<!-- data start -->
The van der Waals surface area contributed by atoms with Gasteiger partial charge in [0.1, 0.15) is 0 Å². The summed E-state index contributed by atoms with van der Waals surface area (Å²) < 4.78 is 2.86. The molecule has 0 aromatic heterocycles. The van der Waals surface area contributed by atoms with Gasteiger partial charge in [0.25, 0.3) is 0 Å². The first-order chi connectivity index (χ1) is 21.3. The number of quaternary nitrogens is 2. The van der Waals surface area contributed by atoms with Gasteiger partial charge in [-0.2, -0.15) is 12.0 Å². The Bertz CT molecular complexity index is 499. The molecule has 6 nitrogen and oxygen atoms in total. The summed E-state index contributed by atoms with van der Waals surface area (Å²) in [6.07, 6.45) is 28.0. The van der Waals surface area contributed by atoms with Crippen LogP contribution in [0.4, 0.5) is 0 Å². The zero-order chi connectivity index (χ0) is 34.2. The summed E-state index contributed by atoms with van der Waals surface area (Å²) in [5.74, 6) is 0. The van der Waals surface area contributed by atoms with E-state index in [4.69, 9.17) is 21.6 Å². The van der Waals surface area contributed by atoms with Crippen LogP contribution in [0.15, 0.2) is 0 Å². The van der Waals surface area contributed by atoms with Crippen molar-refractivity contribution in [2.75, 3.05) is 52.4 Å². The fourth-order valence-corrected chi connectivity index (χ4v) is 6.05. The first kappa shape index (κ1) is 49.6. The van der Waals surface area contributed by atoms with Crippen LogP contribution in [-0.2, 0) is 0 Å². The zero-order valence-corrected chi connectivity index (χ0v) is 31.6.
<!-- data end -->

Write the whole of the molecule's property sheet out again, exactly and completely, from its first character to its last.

The van der Waals surface area contributed by atoms with Gasteiger partial charge in [0.1, 0.15) is 0 Å². The summed E-state index contributed by atoms with van der Waals surface area (Å²) < 4.78 is 2.86. The molecule has 0 aromatic heterocycles. The van der Waals surface area contributed by atoms with Gasteiger partial charge in [0.25, 0.3) is 0 Å². The first-order chi connectivity index (χ1) is 21.3. The number of quaternary nitrogens is 2. The van der Waals surface area contributed by atoms with Gasteiger partial charge in [-0.2, -0.15) is 12.0 Å². The Bertz CT molecular complexity index is 499. The molecule has 6 nitrogen and oxygen atoms in total. The summed E-state index contributed by atoms with van der Waals surface area (Å²) in [6.07, 6.45) is 28.0. The van der Waals surface area contributed by atoms with Crippen LogP contribution in [0.4, 0.5) is 0 Å². The zero-order chi connectivity index (χ0) is 34.2. The summed E-state index contributed by atoms with van der Waals surface area (Å²) in [5.74, 6) is 0. The van der Waals surface area contributed by atoms with E-state index in [4.69, 9.17) is 21.6 Å². The van der Waals surface area contributed by atoms with Crippen LogP contribution in [0.15, 0.2) is 0 Å². The van der Waals surface area contributed by atoms with Crippen molar-refractivity contribution in [2.75, 3.05) is 52.4 Å². The fourth-order valence-corrected chi connectivity index (χ4v) is 6.05. The first kappa shape index (κ1) is 49.6. The van der Waals surface area contributed by atoms with Crippen LogP contribution in [-0.2, 0) is 0 Å². The zero-order valence-corrected chi connectivity index (χ0v) is 31.6.